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The Bad Seed

(Warner)

This creepy 1956 thriller about an eight-year-old girl who's secretly an evil killing machine can still freak you out after all these years. It not only serves as a launching point for the psychological horror movies of the '70s and '80s, it's also a probing look at parents' blind love for their children, even their cold-blooded murderous ones. The movie makes its Blu-ray debut with the usual extras.

Batman: Year One

(Warner)

Can't wait until the next Dark Knight movie hits theaters next year for a Batman fix? This animated feature -- based on Frank Miller's great 1987 series about the Bruce Wayne's early days as a crime-fighter – is a tough and gritty blast. The sleek animation perfectly complements the story's style. Best of all, Breaking Bad's Bryan Cranston provides the voice of Jim Gordon, Batman's only ally in Gotham.

Harry Potter and the Deathly Hallows – Part 2

(Warner)

The final movie in the series is also the best … and one of the best films of the year. Everything has been building to this point, and The Deathly Hallows doesn't let up. It's moody, sentimental, and stuffed with climatic battle scenes that pit wizard against wizard, good against evil. It's also an extremely well-acted movie, a fitting end to one of the most beloved group of characters of the past decade.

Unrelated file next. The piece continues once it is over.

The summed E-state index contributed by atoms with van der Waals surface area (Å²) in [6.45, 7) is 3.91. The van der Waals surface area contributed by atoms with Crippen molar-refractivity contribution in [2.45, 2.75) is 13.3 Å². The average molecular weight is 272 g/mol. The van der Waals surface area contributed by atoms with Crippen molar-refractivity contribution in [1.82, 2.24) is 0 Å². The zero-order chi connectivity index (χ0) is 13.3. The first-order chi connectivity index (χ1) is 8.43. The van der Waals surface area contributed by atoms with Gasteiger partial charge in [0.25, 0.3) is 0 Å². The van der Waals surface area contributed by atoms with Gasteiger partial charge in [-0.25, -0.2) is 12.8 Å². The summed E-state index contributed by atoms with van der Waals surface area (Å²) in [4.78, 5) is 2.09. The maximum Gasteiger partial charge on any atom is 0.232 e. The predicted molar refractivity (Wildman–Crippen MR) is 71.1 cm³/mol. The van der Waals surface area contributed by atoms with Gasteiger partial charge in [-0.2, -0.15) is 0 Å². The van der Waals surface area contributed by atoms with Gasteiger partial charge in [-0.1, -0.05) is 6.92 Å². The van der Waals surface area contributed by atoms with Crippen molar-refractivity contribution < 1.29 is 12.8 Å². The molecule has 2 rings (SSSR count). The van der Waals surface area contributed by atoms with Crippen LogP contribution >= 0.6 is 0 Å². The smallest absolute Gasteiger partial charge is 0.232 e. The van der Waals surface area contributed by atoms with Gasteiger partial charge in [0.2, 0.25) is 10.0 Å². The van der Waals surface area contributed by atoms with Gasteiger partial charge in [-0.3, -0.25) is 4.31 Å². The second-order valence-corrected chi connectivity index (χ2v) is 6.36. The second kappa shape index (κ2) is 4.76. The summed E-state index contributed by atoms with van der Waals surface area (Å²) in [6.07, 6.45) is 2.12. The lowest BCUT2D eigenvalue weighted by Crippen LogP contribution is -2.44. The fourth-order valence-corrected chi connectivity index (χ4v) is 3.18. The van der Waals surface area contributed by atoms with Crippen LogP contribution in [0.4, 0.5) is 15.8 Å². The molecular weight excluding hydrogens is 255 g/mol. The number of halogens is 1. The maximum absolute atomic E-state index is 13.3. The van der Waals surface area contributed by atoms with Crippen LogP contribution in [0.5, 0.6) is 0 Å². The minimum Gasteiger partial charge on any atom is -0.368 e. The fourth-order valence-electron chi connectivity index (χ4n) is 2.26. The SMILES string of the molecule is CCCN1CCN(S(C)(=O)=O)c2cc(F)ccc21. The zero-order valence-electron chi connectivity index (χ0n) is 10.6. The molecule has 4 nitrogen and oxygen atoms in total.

Mystery Science Theater 3000

(Shout! Factory)

Two more single-disc DVDs from the vaults: The Touch of Satan and The Atomic Brain. The former is an early-'70s stinker about a guy who hooks up with a farmer's daughter, who turns out to be a witch; the latter is a cheapie from a decade earlier about an old lady who wants to transplant her brain into the body of a younger woman. Mike and the robots have lots of fun with this crap.

Pearl Jam Twenty

(Columbia/Sony)

Cameron Crowe's documentary plays more like an anniversary gift for the band, which released its debut album 20 years ago. There's lots of backstage scenes, as well as some insight from the group, but the movie comes alive when Pearl Jam do: onstage and tearing through some of the most durable rock songs of the past couple decades. There's no dirt here, just great music.

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